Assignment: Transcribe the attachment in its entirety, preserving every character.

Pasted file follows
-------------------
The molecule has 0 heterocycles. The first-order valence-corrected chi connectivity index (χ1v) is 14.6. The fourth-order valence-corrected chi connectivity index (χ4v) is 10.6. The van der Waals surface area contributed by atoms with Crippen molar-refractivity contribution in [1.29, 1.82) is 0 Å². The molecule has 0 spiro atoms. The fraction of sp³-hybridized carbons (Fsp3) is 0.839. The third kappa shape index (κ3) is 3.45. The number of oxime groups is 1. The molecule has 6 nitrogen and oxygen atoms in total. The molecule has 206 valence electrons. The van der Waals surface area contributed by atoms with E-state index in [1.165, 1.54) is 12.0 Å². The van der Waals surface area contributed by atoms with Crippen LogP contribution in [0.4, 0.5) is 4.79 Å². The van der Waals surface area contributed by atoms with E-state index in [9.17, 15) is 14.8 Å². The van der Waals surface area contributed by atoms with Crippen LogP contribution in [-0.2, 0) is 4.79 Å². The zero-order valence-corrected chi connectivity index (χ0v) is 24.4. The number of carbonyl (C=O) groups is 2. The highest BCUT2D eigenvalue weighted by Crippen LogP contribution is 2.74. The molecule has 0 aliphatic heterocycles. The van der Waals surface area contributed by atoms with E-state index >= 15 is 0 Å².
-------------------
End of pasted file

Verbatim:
The molecule has 0 heterocycles. The first-order valence-corrected chi connectivity index (χ1v) is 14.6. The fourth-order valence-corrected chi connectivity index (χ4v) is 10.6. The van der Waals surface area contributed by atoms with Crippen molar-refractivity contribution in [1.29, 1.82) is 0 Å². The molecule has 0 spiro atoms. The fraction of sp³-hybridized carbons (Fsp3) is 0.839. The third kappa shape index (κ3) is 3.45. The number of oxime groups is 1. The molecule has 6 nitrogen and oxygen atoms in total. The molecule has 206 valence electrons. The van der Waals surface area contributed by atoms with E-state index in [1.165, 1.54) is 12.0 Å². The van der Waals surface area contributed by atoms with Crippen LogP contribution in [0.4, 0.5) is 4.79 Å². The van der Waals surface area contributed by atoms with E-state index in [9.17, 15) is 14.8 Å². The van der Waals surface area contributed by atoms with Crippen LogP contribution in [-0.2, 0) is 4.79 Å². The zero-order valence-corrected chi connectivity index (χ0v) is 24.4. The number of carbonyl (C=O) groups is 2. The highest BCUT2D eigenvalue weighted by Crippen LogP contribution is 2.74. The molecule has 0 aliphatic heterocycles. The van der Waals surface area contributed by atoms with E-state index >= 15 is 0 Å².